My great, great grandfather Jeremiah Cronin was born in County Cork in around 1837.

He had a somewhat peripatetic life, living variously in Belfast, Liverpool, Dublin and Belfast again. At one time Jeremiah worked as a baker but at various points in his life his occupation was also recorded as "labourer", "street musician", "hawker" and "dealer".

His wife, my great, great grandmother Theresa Mullally was born in Dublin city in 1849. She and Jeremiah Cronin met and married whilst he was working in Dublin. They had at least six children - Theresa, William, Joseph, Mary, Lizzie and Sammy.

Interestingly, all but one of the children was born in England. The oldest, Theresa, married Hugh O'Hare on 9 February 1895 at St Mary's church in Belfast. Both she and her husband are recorded as working as "hawkers".

I have been told two stories about William Cronin, both of which appear to have originally emanated from Bernie Brown, my grandmother's sister. The first story, relayed via Bernie's nephew Brian McGivern, is that one day William Cronin went out to buy a loaf of bread and was never seen again. The second, relayed via Bernie's niece May O'Toole, is that William became a professional clog dancer in England. It has not been possible to verify either story.

Joseph Cronin appears to have died young.

Mary Cronin was born on 26 March 1868 and married a man called Charlie O'Reilly. Mary, as a typical Cronin, is listed as a "hawker" by profession. Her husband Charlie is listed as a flax dresser. Flax dressers were workers who carried out the early stages of preparing raw fibre, such as Jute and flax, for spinning. This involved the use of "hackle-pins" and fluted rollers to comb and soften the fibre. Mary and Charlie had only one child, Charles, born in 1928.

Elizabeth Cronin is my great grandmother. She was born at 44 Oriel Street, Liverpool, on 25 November 1874.

Lizzie Cronin's birth certificate


Jeremiah Cronin died in Belfast in 1894, two years after his daughter Lizzie had married my great grandfather Arthur McGivern. His wife Theresa Cronin died in 1907.

Sammy Cronin, was the only one of Jeremiah and Theresa's children to be born in Ireland (in Dublin to be precise). During the First World War Sammy Cronin joined the second battalion of the Royal Irish Rifles as a volunteer rifleman. Sammy spent virtually all of the war in Belgium and northern France on the so-called "Western Front", a line of interconnecting trenches which stretched from the Belgian coast all the way to the Franco-Swiss border. The Royal Irish Rifles were involved in some of the key battles of the war. Initially assigned to the 25th Division, they fought in the first Battle of the Somme in 1916.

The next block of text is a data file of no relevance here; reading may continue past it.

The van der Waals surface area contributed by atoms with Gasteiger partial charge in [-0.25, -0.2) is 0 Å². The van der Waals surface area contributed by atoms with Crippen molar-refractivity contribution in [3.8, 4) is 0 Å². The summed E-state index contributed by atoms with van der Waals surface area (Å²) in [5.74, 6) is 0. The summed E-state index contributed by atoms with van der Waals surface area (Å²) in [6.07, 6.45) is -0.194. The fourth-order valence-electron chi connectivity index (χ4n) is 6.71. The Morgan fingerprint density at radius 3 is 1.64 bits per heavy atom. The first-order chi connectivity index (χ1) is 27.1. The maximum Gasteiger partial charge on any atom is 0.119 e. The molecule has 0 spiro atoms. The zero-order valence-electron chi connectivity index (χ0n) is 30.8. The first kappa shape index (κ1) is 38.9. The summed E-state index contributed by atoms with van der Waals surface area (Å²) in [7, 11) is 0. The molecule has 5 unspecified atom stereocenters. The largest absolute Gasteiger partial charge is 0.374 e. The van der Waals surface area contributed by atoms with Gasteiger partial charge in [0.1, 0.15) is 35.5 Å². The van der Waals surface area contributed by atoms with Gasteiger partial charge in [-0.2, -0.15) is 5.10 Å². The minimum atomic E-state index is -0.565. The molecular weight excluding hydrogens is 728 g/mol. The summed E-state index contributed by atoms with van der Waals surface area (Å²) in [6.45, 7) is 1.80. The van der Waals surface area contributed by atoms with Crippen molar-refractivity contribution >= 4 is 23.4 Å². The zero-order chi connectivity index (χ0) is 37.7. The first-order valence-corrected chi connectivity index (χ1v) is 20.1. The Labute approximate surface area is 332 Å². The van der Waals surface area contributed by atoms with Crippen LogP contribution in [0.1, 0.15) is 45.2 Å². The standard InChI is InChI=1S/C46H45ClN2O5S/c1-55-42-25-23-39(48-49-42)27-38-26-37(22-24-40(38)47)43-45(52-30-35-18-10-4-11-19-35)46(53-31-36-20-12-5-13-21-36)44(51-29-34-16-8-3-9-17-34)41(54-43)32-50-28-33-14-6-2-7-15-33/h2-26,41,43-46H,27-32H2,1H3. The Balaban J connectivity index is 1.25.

Riflemen from the Royal Irish Rifles resting in a communications trench during the Battle of the Somme. The photograph was taken on 1 July 1916

The Royal Irish Rifles were subsequently transferred to the 74th Brigade, and fought in the Battle of Ypres in 1917. Later, in early 1918 and as part of the  36th Ulster Division they fought in Flanders in the First battle of the Lys. There was massive loss of life on both sides in this battle and the 36th Ulster Division suffered the heaviest losses of all of the 7,310 allied dead, although Sammy Cronin was one of the survivors.

 At 4.15am on 9th April 1918, an intense bombardment of high-explosive and gas shells burst over British and Portuguese positions on a 10-mile front south of Armentieres. Within hours at least eight German divisions swept forward through thick fog and smoke and by the following morning they had established an offensive front several miles into the British and Allied troops' lines. Many of the British troops that tried to resist the advance were still weakened from the Somme offensive which had ended some four days earlier, and the Germans were able to make rapid headway.

It was on the following day of the German offensive, 10 April 1918, during fierce fighting at Messines in what became known as the Battle of the Lys, that Sammy Cronin was killed. He was thirty six years old. On 11 April 1918, the day after Sammy's death, Field Marshal Sir Douglas Haig issued his now famous "Order of the Day" in which he proclaimed, "With our backs to the wall and believing in the justice of our cause, each one of us must fight on to the end."

Sammy had been married to Ellen Benjamin, known as Nelly and they had three children - Francis, Mary and Theresa, all of them very young at the time of their father's death. Nelly later remarried but was widowed for a second time. She married for a third time, to a man named George Tennyson, but the marriage collapsed not long afterwards, apparently due to Nelly's heavy drinking.